By Susannah Price
BBC News, United Nations
The UN is marking the first mine awareness day, aimed at highlighting progress made in eradicating landmines and the scale of the remaining threat.
More than 80 countries are affected by mines left over from conflicts
The international day is being observed in nearly 30 countries, with a series of dedicated ceremonies.
In a special message, UN Secretary General Kofi Annan said landmines had no place in any civilised society.
Up to 20,000 people are killed or maimed by mines every year - at least one fifth of the victims are children.
The director of the UN's Mine Action service, Max Gaylard, said the problem could be solved sooner rather than later, that the annual number of victims was decreasing and there was light at the end of the tunnel.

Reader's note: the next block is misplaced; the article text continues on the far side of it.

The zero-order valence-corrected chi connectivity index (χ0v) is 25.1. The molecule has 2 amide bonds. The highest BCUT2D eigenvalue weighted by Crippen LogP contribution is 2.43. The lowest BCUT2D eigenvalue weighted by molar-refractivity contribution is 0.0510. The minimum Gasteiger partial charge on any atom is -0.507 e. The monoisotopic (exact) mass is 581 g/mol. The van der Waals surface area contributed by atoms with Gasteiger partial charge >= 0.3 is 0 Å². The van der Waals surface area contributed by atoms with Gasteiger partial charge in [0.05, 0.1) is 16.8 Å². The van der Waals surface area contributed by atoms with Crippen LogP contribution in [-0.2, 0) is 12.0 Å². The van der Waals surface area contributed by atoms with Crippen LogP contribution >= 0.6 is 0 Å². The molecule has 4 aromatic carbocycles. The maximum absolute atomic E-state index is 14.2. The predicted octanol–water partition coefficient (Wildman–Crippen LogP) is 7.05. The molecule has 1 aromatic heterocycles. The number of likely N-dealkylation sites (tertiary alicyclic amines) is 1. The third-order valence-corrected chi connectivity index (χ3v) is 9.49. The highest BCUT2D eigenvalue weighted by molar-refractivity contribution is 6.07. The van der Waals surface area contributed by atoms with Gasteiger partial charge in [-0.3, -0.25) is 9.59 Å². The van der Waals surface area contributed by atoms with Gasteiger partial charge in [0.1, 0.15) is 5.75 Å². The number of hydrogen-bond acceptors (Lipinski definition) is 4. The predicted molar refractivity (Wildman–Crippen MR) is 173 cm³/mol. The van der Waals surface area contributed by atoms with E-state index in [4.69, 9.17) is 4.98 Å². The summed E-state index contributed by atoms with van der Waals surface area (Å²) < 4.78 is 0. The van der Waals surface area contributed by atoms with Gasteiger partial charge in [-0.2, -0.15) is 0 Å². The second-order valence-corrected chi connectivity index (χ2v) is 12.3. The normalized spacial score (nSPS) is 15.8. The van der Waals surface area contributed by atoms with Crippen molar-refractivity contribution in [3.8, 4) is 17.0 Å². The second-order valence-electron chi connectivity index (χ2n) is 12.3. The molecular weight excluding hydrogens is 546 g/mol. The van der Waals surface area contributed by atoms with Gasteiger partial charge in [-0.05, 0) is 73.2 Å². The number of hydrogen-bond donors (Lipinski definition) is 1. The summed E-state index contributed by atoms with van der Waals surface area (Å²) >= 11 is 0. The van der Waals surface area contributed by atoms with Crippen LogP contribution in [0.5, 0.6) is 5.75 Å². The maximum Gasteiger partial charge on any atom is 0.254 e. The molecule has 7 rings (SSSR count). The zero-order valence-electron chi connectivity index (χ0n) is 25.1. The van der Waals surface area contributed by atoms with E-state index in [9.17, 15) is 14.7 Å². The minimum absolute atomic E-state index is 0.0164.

He said this was a result of international action and support and he called for continued donor backing.
Landmine victims are taking part in ceremonies across the world
There are still more than 80 countries affected by landmines and explosives left over from conflicts and up to 20,000 adults and children are killed or maimed by them every year.
At the same time some 150 countries have signed up to the convention banning anti-personnel landmines.
In a message to mark the day, the UN Secretary General Kofi Annan said the production and laying of mines was in decline, that stockpiles had been destroyed and clearance operations accelerated.
He said governments, donors, NGOs and the UN were all working together on an unprecedented scale to fight the evil of landmines.